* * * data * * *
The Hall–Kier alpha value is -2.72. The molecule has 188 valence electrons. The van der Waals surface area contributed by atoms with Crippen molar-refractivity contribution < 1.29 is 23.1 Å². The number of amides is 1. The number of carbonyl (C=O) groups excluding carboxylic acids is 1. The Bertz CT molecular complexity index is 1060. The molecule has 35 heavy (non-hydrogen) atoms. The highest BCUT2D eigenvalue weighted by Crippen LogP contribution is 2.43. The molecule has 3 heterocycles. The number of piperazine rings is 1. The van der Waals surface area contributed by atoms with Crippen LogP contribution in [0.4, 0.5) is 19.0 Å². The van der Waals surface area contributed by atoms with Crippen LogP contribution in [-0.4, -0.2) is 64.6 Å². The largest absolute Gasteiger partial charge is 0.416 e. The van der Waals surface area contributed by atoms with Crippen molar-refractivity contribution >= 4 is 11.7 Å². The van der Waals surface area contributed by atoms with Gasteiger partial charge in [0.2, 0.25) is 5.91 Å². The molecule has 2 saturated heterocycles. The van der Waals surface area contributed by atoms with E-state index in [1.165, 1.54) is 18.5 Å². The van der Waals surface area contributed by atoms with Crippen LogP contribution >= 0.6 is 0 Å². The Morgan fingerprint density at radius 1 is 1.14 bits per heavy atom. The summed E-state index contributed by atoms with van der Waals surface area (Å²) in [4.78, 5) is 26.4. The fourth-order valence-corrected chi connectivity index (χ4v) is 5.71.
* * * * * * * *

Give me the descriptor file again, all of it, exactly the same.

The Hall–Kier alpha value is -2.72. The molecule has 188 valence electrons. The van der Waals surface area contributed by atoms with Crippen molar-refractivity contribution < 1.29 is 23.1 Å². The number of amides is 1. The number of carbonyl (C=O) groups excluding carboxylic acids is 1. The Bertz CT molecular complexity index is 1060. The molecule has 35 heavy (non-hydrogen) atoms. The highest BCUT2D eigenvalue weighted by Crippen LogP contribution is 2.43. The molecule has 3 heterocycles. The number of piperazine rings is 1. The van der Waals surface area contributed by atoms with Crippen LogP contribution in [0.4, 0.5) is 19.0 Å². The van der Waals surface area contributed by atoms with Crippen LogP contribution in [-0.4, -0.2) is 64.6 Å². The largest absolute Gasteiger partial charge is 0.416 e. The van der Waals surface area contributed by atoms with Crippen molar-refractivity contribution >= 4 is 11.7 Å². The van der Waals surface area contributed by atoms with Gasteiger partial charge in [0.2, 0.25) is 5.91 Å². The molecule has 2 saturated heterocycles. The van der Waals surface area contributed by atoms with E-state index in [1.165, 1.54) is 18.5 Å². The van der Waals surface area contributed by atoms with Crippen LogP contribution >= 0.6 is 0 Å². The Morgan fingerprint density at radius 1 is 1.14 bits per heavy atom. The summed E-state index contributed by atoms with van der Waals surface area (Å²) in [4.78, 5) is 26.4. The fourth-order valence-corrected chi connectivity index (χ4v) is 5.71.